Antoine Pitrou firstname.lastname@example.org wrote:
Matthew Woodcraft email@example.com wrote:
(The program handles SIGTERM so that it can do a bit of cleanup before exiting, and it uses the signal-handler-sets-a-flag technique. The call that might be interrupted is sleep(), so the program doesn't strictly _rely_ on the existing behaviour; it would just become very slow to exit.)
So, if it's just for process exit, just let the signal handler raise an exception and catch the exception at the top-level.
I wouldn't recommend that anyone take this advice. The signal might come at some time other than the sleep(), and introducing an exception which can mysteriously appear at abitrary points is not a way to make life easier.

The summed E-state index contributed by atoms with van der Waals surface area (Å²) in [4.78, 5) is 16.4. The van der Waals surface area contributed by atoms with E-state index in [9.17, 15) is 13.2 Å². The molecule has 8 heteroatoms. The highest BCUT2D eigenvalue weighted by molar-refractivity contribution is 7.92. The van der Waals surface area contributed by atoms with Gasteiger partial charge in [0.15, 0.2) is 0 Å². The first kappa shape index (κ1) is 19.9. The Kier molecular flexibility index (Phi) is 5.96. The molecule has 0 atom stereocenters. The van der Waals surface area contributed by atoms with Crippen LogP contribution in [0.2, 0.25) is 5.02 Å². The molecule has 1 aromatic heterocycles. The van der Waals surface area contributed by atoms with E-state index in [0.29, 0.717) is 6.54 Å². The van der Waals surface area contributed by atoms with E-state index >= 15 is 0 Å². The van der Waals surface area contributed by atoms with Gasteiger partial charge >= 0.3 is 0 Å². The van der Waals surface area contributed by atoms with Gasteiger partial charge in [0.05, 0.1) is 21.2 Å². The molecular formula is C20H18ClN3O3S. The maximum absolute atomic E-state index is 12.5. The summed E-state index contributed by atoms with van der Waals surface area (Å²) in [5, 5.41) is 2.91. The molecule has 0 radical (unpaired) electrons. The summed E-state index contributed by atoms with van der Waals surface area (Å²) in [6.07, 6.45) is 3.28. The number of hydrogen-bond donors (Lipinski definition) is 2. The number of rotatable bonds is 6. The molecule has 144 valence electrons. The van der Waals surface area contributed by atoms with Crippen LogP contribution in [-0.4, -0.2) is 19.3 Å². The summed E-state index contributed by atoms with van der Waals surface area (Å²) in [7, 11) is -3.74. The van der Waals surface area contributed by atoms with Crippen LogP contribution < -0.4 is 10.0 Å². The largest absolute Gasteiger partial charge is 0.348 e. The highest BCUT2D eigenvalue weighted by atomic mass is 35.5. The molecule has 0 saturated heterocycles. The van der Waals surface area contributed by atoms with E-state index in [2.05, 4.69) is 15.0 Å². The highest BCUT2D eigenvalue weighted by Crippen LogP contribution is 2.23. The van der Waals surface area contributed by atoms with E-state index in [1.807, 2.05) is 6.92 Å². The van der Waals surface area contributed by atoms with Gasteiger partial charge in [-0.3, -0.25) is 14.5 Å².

Nonetheless I'm sure my program would be easy enough to fix to use set_wakeup_fd() or signalfd() if necessary.
I'm not saying we shouldn't make this backwards-incompatible change because it will be hard to update existing programs to cope; I'm saying we shouldn't pretend it doesn't count as a backwards-incompatible change.
In any case I think PEP 475 should be explaining what is going to happen to signal.siginterrupt(). Will setting flag=True be supported? If so, will doing so change the behaviour of those parts of the stdlib which have already been modified to retry after EINTR?
(I think it would be helpful if we could tell people "if you want the old EINTR behaviour, just do this simple thing". And I suppose siginterrupt flag=True is a candidate for that.)